The sell-off in Tesla shares that accelerated after the electric vehicle maker was reported last week to be planning to temporarily suspend output at its Shanghai factory pushed the company’s market valuation briefly below the coveted half-trillion-dollar mark.
Shares of the EV industry leader have been in a freefall over the past few months, sinking nearly 40 per cent since the end of September, compared with a 12 per cent advance in the S&P 500 Index.
The stock closed down 4.1 per cent at $160.95 in New York, recouping some of the losses from earlier in the session. The shares fell as much as 6.5 per cent on Tuesday, briefly taking its market capitalisation below $500 billion.
Concerns about EV demand, as well as chief executive Elon Musk’s preoccupation with the overhaul of Twitter, have weighed heavily on the stock this year.
Tuesday’s move was accompanied by heavy volume, nearly double the company’s 30-day average. A block of 3.11 million shares traded at a market value of $500 million late in the afternoon.
Tesla first crossed above the $500 billion threshold in November 2020, after its share price jumped more than six-fold ahead of its inclusion in the S&P 500. A seemingly insatiable investor appetite for anything related to EVs — and more broadly technology — helped fuel part of that rally in a cash-rich market.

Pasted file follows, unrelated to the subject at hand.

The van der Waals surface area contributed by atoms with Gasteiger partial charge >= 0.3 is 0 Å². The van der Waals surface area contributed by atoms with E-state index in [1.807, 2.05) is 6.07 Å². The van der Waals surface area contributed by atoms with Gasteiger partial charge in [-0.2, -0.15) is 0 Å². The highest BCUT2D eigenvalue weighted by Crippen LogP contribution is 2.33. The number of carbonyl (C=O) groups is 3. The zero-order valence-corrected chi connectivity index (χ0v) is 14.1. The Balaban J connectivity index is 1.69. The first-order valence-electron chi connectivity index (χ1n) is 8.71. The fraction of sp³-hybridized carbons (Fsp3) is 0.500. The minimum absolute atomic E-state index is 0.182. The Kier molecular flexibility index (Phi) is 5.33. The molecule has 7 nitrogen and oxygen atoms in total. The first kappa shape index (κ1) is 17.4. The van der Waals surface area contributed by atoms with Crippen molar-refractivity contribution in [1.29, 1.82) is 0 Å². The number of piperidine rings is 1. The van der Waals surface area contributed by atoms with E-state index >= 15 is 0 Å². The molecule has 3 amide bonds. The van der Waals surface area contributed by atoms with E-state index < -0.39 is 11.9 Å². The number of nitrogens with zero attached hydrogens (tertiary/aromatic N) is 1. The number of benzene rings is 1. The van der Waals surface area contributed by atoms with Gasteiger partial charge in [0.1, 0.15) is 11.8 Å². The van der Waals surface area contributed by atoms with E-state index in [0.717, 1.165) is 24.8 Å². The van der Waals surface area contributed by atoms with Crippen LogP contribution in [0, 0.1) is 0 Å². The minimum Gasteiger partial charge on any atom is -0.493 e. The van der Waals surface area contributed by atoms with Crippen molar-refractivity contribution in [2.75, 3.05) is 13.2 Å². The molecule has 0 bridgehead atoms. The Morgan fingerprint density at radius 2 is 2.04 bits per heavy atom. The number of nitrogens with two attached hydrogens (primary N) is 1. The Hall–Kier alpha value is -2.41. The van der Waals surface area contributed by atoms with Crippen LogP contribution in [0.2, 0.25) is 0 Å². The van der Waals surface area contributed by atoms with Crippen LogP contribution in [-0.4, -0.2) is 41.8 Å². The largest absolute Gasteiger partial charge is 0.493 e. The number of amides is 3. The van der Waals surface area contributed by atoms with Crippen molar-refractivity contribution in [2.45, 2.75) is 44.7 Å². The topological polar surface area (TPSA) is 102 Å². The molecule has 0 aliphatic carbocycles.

Spring forward two years and investors are now in a very different mood. Expensively priced stocks, whose valuations are largely pinned to the businesses’ future success and growth, have taken a big hit this year, as soaring inflation, an aggressive Federal Reserve, geopolitical turmoil and the threat of a recession make stable investments look more attractive.
In fact, Tesla is far from the only company in its league to see massive erosion in its value this year. Every member of the NYSE FANG+ Index has seen close to one-fifth of their market capitalisation evaporating.
Still, Tesla’s own troubles have made matters worse.
While the company struggled to cope with persistent supply shortages, soaring raw material costs and production disruptions — especially in China, Musk’s takeover of social media company Twitter and his focus on turning around that platform has worried investors that the EV maker is losing his attention at a crucial time.
As Tesla shares tumbled back to retrace all of the gains accumulated over the past two years, it lost its membership in the trillion-dollar valuation club, and gave up its spot as the fifth most-valuable company in the S&P 500 to Berkshire Hathaway. And the many EV startups, which had seen their market caps balloon when Tesla shares were rocketing, have also seen their valuations come down to earth.
Shares of Rivian Automotive have lost 76 per cent of their value this year, while Lucid Group has retreated 79 per cent.